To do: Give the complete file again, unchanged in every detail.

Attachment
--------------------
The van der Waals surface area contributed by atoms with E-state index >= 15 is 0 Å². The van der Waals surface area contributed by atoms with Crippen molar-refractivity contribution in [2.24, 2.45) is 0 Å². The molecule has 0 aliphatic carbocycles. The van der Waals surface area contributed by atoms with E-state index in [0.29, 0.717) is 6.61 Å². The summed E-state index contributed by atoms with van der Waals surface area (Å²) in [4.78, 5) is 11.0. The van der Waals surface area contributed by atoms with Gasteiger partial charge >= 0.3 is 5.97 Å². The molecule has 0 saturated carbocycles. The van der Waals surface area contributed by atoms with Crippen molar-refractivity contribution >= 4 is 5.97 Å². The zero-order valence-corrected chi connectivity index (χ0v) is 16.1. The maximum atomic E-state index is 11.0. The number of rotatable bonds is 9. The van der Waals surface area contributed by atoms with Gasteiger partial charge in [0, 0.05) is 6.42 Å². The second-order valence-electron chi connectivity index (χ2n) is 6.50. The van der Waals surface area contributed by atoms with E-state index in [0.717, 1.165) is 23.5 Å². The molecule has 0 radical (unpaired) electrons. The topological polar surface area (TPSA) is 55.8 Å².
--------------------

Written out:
The van der Waals surface area contributed by atoms with E-state index >= 15 is 0 Å². The van der Waals surface area contributed by atoms with Crippen molar-refractivity contribution in [2.24, 2.45) is 0 Å². The molecule has 0 aliphatic carbocycles. The van der Waals surface area contributed by atoms with E-state index in [0.29, 0.717) is 6.61 Å². The summed E-state index contributed by atoms with van der Waals surface area (Å²) in [4.78, 5) is 11.0. The van der Waals surface area contributed by atoms with Gasteiger partial charge >= 0.3 is 5.97 Å². The molecule has 0 saturated carbocycles. The van der Waals surface area contributed by atoms with Crippen molar-refractivity contribution >= 4 is 5.97 Å². The zero-order valence-corrected chi connectivity index (χ0v) is 16.1. The maximum atomic E-state index is 11.0. The number of rotatable bonds is 9. The van der Waals surface area contributed by atoms with Gasteiger partial charge in [0, 0.05) is 6.42 Å². The second-order valence-electron chi connectivity index (χ2n) is 6.50. The van der Waals surface area contributed by atoms with E-state index in [0.717, 1.165) is 23.5 Å². The molecule has 0 radical (unpaired) electrons. The topological polar surface area (TPSA) is 55.8 Å².